I imagine a "World Set" is what we usually refer to as a "server cluster". Why you can only have one character per "Set", though, I have no idea. Even with the dire warnings, I heard several players complaining they weren't able to join friends in other World Sets. People don't read signage, it's a fact.

Since I wasn't planning on meeting up with anyone and anyway it's beta, I just picked a name I liked the look of. There were a lot to choose from and most of them had no extrinsic meaning. I imagine they relate to places in the gameworld but that's a guess. They could be the names of the developers' pets for all I know.

Once in, everything seemed extremely familiar. If anything's changed in the tutorial since last summer's Preview, I didn't spot it. I wrote about it then and all of that still applies so I'm not going to go over it again. 

I had exactly the same issues with "lag" as last year, too. For about an hour the game played smoothly even with countless players bouncing around the screen. The game defaulted to "Low" for all my graphics settings which is interesting. My PC is unchanged since last year's Preview, when I noted that all but one of my settings defaulted to "High". I thought the point of optimization was to increase accessibility, not reduce it.

I changed everything to "High" to see what would happen and not much did. I played without any obvious problems for about an hour, going through all the quests on the beach without any noticeable frame rate issues. 

Curious definition of Medium Load there, Amazon.


When I got to the first town, though, I ran into exactly the same trouble as last year. Frame rates dropped, everything began to judder and eventually my whole machine ground to a halt. I couldn't play. I couldn't even close the game. I had to tab out, which itself took a couple of minutes, and close the game from the Task Manager.

Before that happened I did manage to do some of the quests in town. Last year I noted that none of the NPCs were voiced, which seemed odd. They all do now. Every character I spoke to had full voice acting although it was often hard to hear what they were saying even when I turned the sound right up. 

When I could hear them, most of the voice acting seemed... okay. The guy on the beach, the first questgiver you meet, speaks in a peculiar, arch tone that makes him sound like he's being sarcastic even when he's not but the folks in town mostly seemed matter-of-fact even when the lines they were delivering appeared to be intentionally humorous.  I can almost hear the director murmuring "Undersell it."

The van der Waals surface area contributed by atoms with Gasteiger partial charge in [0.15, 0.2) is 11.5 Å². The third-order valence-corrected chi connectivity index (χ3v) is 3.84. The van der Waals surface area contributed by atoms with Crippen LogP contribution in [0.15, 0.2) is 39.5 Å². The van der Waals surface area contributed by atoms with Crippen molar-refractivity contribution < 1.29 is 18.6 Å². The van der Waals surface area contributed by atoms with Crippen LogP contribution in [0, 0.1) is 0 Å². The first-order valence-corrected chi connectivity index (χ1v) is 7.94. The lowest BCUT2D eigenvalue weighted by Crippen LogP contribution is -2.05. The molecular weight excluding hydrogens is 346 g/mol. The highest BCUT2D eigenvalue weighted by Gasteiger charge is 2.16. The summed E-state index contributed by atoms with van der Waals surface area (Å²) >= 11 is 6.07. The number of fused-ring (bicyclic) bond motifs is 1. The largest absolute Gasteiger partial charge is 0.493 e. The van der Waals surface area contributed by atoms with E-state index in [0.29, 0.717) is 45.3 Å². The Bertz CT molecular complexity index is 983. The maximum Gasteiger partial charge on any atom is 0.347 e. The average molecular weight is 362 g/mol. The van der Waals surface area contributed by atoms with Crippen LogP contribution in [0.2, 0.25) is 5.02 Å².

The game has housing now, something I think must have been added in the last year. It's hard not to be aware of it because you'll keep trying to go through open doors only to be stopped by an invisible barrier. I'm guessing it works somewhat like Black Desert, a smart mix of instanced and open world access, but since every house I looked at cost several thousand gold I don't imagine I'm going to find out for sure before beta ends.

One other change I noticed in the two or three hours I was on (I got to level nine) was the fashion. For a PvP game, the utilitarian look of the alpha made sense but once the game transitioned to a PvE model and invited in a whole new audience it was plain that plain wouldn't pass. PvE players like to strut. 

I hope that's been properly cured...
In just the opening few levels I had half a dozen different looks. Quested and dropped gear was abundant and most of it looked good. I was very impressed by the tunic made from a whole dead fox with its front paws bound together. The leather greatcoat was impressive too. The whole gender/body type discussion becomes moot when you're wrapped up in something like that.

After I was forced out of the game by frame rate issues I was in two minds whether to go back and try again but I've always found New World moreish. The addition of quests and achievements and all the paraphenalia of the theme park only make the draw stronger. 

When I logged back in, something odd happened. At first it was as unplayable as it had been before but then, as I struggled on, after maybe twenty minutes the stutter and grind just...went away. I was, by then, back on Low graphics to see if that would help but I'd changed those settings before I logged in and it hadn't appeared to make any difference at all, so unless it takes twenty minutes for the game to notice, that can't have been it.